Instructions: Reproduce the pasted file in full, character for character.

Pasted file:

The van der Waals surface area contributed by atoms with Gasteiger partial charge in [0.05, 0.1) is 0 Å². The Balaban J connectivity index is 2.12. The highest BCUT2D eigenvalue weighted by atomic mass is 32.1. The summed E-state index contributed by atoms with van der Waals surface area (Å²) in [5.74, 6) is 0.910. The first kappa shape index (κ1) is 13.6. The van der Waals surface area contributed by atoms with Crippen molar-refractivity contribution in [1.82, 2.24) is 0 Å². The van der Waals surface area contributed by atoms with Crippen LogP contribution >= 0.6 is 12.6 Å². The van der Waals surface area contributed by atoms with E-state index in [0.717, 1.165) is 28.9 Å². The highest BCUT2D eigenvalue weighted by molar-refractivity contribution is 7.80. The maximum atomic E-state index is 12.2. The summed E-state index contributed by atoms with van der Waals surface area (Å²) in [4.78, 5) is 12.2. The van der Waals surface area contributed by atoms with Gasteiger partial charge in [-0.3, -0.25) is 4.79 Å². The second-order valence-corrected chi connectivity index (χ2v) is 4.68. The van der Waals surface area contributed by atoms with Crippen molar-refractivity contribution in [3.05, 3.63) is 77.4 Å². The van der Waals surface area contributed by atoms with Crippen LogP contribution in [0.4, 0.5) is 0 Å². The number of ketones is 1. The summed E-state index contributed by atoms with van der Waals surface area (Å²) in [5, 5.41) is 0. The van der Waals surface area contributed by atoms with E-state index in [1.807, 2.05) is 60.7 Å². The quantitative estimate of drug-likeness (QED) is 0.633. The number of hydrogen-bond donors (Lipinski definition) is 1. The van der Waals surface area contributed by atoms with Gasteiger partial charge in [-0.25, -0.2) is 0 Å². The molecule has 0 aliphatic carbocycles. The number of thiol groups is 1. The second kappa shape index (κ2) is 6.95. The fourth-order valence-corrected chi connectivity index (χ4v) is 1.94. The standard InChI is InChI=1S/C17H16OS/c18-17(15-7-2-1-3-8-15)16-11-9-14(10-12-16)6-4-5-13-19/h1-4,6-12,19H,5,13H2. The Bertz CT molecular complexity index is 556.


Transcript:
The van der Waals surface area contributed by atoms with Gasteiger partial charge in [0.05, 0.1) is 0 Å². The Balaban J connectivity index is 2.12. The highest BCUT2D eigenvalue weighted by atomic mass is 32.1. The summed E-state index contributed by atoms with van der Waals surface area (Å²) in [5.74, 6) is 0.910. The first kappa shape index (κ1) is 13.6. The van der Waals surface area contributed by atoms with Crippen molar-refractivity contribution in [1.82, 2.24) is 0 Å². The van der Waals surface area contributed by atoms with Crippen LogP contribution >= 0.6 is 12.6 Å². The van der Waals surface area contributed by atoms with E-state index in [0.717, 1.165) is 28.9 Å². The highest BCUT2D eigenvalue weighted by molar-refractivity contribution is 7.80. The maximum atomic E-state index is 12.2. The summed E-state index contributed by atoms with van der Waals surface area (Å²) in [4.78, 5) is 12.2. The van der Waals surface area contributed by atoms with Gasteiger partial charge in [-0.3, -0.25) is 4.79 Å². The second-order valence-corrected chi connectivity index (χ2v) is 4.68. The van der Waals surface area contributed by atoms with Crippen molar-refractivity contribution in [3.05, 3.63) is 77.4 Å². The van der Waals surface area contributed by atoms with Crippen LogP contribution in [0.4, 0.5) is 0 Å². The number of ketones is 1. The summed E-state index contributed by atoms with van der Waals surface area (Å²) in [5, 5.41) is 0. The van der Waals surface area contributed by atoms with E-state index in [1.807, 2.05) is 60.7 Å². The quantitative estimate of drug-likeness (QED) is 0.633. The number of hydrogen-bond donors (Lipinski definition) is 1. The van der Waals surface area contributed by atoms with Gasteiger partial charge in [-0.25, -0.2) is 0 Å². The molecule has 0 aliphatic carbocycles. The number of thiol groups is 1. The second kappa shape index (κ2) is 6.95. The fourth-order valence-corrected chi connectivity index (χ4v) is 1.94. The standard InChI is InChI=1S/C17H16OS/c18-17(15-7-2-1-3-8-15)16-11-9-14(10-12-16)6-4-5-13-19/h1-4,6-12,19H,5,13H2. The Bertz CT molecular complexity index is 556.